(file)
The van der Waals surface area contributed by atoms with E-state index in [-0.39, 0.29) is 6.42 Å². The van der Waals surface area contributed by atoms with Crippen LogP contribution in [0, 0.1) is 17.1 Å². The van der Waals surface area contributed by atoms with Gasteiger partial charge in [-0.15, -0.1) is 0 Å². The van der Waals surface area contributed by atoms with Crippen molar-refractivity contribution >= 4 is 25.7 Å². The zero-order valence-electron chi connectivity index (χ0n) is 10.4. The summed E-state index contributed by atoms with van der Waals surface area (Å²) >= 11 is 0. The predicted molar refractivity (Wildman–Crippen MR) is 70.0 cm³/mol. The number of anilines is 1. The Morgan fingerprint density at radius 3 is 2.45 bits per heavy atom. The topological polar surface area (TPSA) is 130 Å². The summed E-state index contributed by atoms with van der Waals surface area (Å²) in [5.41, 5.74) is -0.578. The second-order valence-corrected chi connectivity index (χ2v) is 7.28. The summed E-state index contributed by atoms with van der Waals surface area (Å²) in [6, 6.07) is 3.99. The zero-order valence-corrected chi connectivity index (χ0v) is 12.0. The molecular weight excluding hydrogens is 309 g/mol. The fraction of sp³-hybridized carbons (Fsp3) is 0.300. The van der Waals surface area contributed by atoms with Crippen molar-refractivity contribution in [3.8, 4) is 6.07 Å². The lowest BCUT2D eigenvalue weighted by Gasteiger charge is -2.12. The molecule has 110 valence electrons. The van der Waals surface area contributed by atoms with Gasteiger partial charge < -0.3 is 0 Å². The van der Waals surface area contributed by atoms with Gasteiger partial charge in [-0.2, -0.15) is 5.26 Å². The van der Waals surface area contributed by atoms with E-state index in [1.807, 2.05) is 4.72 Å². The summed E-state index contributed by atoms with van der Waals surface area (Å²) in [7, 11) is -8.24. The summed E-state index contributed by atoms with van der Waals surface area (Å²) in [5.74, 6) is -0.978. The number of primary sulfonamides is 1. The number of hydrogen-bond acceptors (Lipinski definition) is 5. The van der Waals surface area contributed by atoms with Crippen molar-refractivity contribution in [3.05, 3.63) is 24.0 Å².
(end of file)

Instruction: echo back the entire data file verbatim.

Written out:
The van der Waals surface area contributed by atoms with E-state index in [-0.39, 0.29) is 6.42 Å². The van der Waals surface area contributed by atoms with Crippen LogP contribution in [0, 0.1) is 17.1 Å². The van der Waals surface area contributed by atoms with Gasteiger partial charge in [-0.15, -0.1) is 0 Å². The van der Waals surface area contributed by atoms with Crippen molar-refractivity contribution >= 4 is 25.7 Å². The zero-order valence-electron chi connectivity index (χ0n) is 10.4. The summed E-state index contributed by atoms with van der Waals surface area (Å²) >= 11 is 0. The predicted molar refractivity (Wildman–Crippen MR) is 70.0 cm³/mol. The number of anilines is 1. The Morgan fingerprint density at radius 3 is 2.45 bits per heavy atom. The topological polar surface area (TPSA) is 130 Å². The summed E-state index contributed by atoms with van der Waals surface area (Å²) in [5.41, 5.74) is -0.578. The second-order valence-corrected chi connectivity index (χ2v) is 7.28. The summed E-state index contributed by atoms with van der Waals surface area (Å²) in [6, 6.07) is 3.99. The zero-order valence-corrected chi connectivity index (χ0v) is 12.0. The molecular weight excluding hydrogens is 309 g/mol. The fraction of sp³-hybridized carbons (Fsp3) is 0.300. The van der Waals surface area contributed by atoms with Crippen molar-refractivity contribution in [3.8, 4) is 6.07 Å². The lowest BCUT2D eigenvalue weighted by Gasteiger charge is -2.12. The molecule has 110 valence electrons. The van der Waals surface area contributed by atoms with Gasteiger partial charge < -0.3 is 0 Å². The van der Waals surface area contributed by atoms with Gasteiger partial charge in [-0.2, -0.15) is 5.26 Å². The van der Waals surface area contributed by atoms with E-state index in [1.807, 2.05) is 4.72 Å². The summed E-state index contributed by atoms with van der Waals surface area (Å²) in [7, 11) is -8.24. The summed E-state index contributed by atoms with van der Waals surface area (Å²) in [5.74, 6) is -0.978. The number of primary sulfonamides is 1. The number of hydrogen-bond acceptors (Lipinski definition) is 5. The van der Waals surface area contributed by atoms with Crippen molar-refractivity contribution in [3.05, 3.63) is 24.0 Å².